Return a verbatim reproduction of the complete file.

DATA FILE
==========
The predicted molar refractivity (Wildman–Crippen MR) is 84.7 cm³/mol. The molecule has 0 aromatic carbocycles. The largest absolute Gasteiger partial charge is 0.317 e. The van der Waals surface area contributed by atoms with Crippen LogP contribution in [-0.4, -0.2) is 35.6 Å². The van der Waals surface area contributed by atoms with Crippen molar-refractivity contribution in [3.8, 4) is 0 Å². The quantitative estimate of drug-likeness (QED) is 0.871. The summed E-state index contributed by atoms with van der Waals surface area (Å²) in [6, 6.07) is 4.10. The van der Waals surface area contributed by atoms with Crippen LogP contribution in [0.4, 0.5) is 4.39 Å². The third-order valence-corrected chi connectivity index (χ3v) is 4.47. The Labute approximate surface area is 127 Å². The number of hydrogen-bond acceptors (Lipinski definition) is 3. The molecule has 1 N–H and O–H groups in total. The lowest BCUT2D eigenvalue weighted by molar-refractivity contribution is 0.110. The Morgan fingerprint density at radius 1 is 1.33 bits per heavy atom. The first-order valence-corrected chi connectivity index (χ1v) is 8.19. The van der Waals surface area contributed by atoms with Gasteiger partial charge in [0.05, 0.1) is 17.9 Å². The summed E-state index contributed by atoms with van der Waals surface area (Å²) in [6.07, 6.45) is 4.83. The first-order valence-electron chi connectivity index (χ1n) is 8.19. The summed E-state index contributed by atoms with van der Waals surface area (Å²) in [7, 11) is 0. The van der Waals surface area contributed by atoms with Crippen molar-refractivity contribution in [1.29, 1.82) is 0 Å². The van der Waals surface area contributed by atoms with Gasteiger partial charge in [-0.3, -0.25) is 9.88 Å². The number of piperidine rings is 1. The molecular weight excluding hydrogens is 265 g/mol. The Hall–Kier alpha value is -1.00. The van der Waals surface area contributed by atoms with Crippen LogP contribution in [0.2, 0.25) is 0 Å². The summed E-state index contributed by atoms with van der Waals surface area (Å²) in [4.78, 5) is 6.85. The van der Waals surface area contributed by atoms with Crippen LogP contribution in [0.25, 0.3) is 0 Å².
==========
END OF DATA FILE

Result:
The predicted molar refractivity (Wildman–Crippen MR) is 84.7 cm³/mol. The molecule has 0 aromatic carbocycles. The largest absolute Gasteiger partial charge is 0.317 e. The van der Waals surface area contributed by atoms with Crippen LogP contribution in [-0.4, -0.2) is 35.6 Å². The van der Waals surface area contributed by atoms with Crippen molar-refractivity contribution in [3.8, 4) is 0 Å². The quantitative estimate of drug-likeness (QED) is 0.871. The summed E-state index contributed by atoms with van der Waals surface area (Å²) in [6, 6.07) is 4.10. The van der Waals surface area contributed by atoms with Crippen LogP contribution in [0.4, 0.5) is 4.39 Å². The third-order valence-corrected chi connectivity index (χ3v) is 4.47. The Labute approximate surface area is 127 Å². The number of hydrogen-bond acceptors (Lipinski definition) is 3. The molecule has 1 N–H and O–H groups in total. The lowest BCUT2D eigenvalue weighted by molar-refractivity contribution is 0.110. The Morgan fingerprint density at radius 1 is 1.33 bits per heavy atom. The first-order valence-corrected chi connectivity index (χ1v) is 8.19. The van der Waals surface area contributed by atoms with Gasteiger partial charge in [0.05, 0.1) is 17.9 Å². The summed E-state index contributed by atoms with van der Waals surface area (Å²) in [6.07, 6.45) is 4.83. The first-order valence-electron chi connectivity index (χ1n) is 8.19. The summed E-state index contributed by atoms with van der Waals surface area (Å²) in [7, 11) is 0. The van der Waals surface area contributed by atoms with Crippen molar-refractivity contribution in [1.29, 1.82) is 0 Å². The van der Waals surface area contributed by atoms with Gasteiger partial charge in [-0.3, -0.25) is 9.88 Å². The number of piperidine rings is 1. The molecular weight excluding hydrogens is 265 g/mol. The Hall–Kier alpha value is -1.00. The van der Waals surface area contributed by atoms with Crippen LogP contribution in [0.2, 0.25) is 0 Å². The summed E-state index contributed by atoms with van der Waals surface area (Å²) in [4.78, 5) is 6.85. The van der Waals surface area contributed by atoms with Crippen LogP contribution in [0.25, 0.3) is 0 Å².